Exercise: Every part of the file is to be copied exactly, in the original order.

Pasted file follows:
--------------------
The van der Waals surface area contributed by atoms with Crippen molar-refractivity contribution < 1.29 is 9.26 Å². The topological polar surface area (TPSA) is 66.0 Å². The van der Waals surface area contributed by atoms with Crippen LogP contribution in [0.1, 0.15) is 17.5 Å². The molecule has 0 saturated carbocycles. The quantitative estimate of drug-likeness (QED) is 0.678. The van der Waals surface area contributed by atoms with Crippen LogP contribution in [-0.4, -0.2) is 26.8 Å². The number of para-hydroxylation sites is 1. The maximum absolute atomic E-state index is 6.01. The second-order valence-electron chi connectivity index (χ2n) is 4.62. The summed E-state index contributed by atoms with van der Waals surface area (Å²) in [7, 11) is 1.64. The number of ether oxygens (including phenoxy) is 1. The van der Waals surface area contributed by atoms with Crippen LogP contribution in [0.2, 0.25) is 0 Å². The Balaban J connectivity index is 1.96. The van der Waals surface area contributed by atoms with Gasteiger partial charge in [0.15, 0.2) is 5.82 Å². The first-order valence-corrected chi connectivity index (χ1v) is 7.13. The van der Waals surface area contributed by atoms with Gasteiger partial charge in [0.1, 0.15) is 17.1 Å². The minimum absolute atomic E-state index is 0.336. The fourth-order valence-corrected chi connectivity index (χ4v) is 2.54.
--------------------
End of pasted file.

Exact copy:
The van der Waals surface area contributed by atoms with Crippen molar-refractivity contribution < 1.29 is 9.26 Å². The topological polar surface area (TPSA) is 66.0 Å². The van der Waals surface area contributed by atoms with Crippen LogP contribution in [0.1, 0.15) is 17.5 Å². The molecule has 0 saturated carbocycles. The quantitative estimate of drug-likeness (QED) is 0.678. The van der Waals surface area contributed by atoms with Crippen LogP contribution in [-0.4, -0.2) is 26.8 Å². The number of para-hydroxylation sites is 1. The maximum absolute atomic E-state index is 6.01. The second-order valence-electron chi connectivity index (χ2n) is 4.62. The summed E-state index contributed by atoms with van der Waals surface area (Å²) in [7, 11) is 1.64. The number of ether oxygens (including phenoxy) is 1. The van der Waals surface area contributed by atoms with Crippen LogP contribution in [0.2, 0.25) is 0 Å². The Balaban J connectivity index is 1.96. The van der Waals surface area contributed by atoms with Gasteiger partial charge in [0.15, 0.2) is 5.82 Å². The first-order valence-corrected chi connectivity index (χ1v) is 7.13. The van der Waals surface area contributed by atoms with Gasteiger partial charge in [0.1, 0.15) is 17.1 Å². The minimum absolute atomic E-state index is 0.336. The fourth-order valence-corrected chi connectivity index (χ4v) is 2.54.